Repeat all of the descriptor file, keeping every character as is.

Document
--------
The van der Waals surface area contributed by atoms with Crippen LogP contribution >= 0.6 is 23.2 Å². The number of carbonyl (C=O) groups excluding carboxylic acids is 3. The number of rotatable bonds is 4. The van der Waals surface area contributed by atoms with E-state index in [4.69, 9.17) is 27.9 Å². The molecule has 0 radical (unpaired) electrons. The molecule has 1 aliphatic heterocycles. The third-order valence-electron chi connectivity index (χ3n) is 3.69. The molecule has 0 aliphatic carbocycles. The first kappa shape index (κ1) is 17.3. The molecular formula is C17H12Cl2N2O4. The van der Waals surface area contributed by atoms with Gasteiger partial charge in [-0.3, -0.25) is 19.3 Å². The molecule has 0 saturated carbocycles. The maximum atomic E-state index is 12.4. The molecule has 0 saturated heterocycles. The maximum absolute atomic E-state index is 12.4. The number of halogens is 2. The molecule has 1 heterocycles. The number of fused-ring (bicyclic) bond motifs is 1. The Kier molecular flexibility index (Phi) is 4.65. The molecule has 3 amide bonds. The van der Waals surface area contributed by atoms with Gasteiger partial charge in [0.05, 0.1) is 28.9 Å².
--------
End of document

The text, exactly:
The van der Waals surface area contributed by atoms with Crippen LogP contribution >= 0.6 is 23.2 Å². The number of carbonyl (C=O) groups excluding carboxylic acids is 3. The number of rotatable bonds is 4. The van der Waals surface area contributed by atoms with E-state index in [4.69, 9.17) is 27.9 Å². The molecule has 0 radical (unpaired) electrons. The molecule has 1 aliphatic heterocycles. The third-order valence-electron chi connectivity index (χ3n) is 3.69. The molecule has 0 aliphatic carbocycles. The first kappa shape index (κ1) is 17.3. The molecular formula is C17H12Cl2N2O4. The van der Waals surface area contributed by atoms with Gasteiger partial charge in [-0.3, -0.25) is 19.3 Å². The molecule has 0 saturated carbocycles. The maximum atomic E-state index is 12.4. The molecule has 0 saturated heterocycles. The maximum absolute atomic E-state index is 12.4. The number of halogens is 2. The molecule has 1 heterocycles. The number of fused-ring (bicyclic) bond motifs is 1. The Kier molecular flexibility index (Phi) is 4.65. The molecule has 3 amide bonds. The van der Waals surface area contributed by atoms with Gasteiger partial charge in [0.05, 0.1) is 28.9 Å².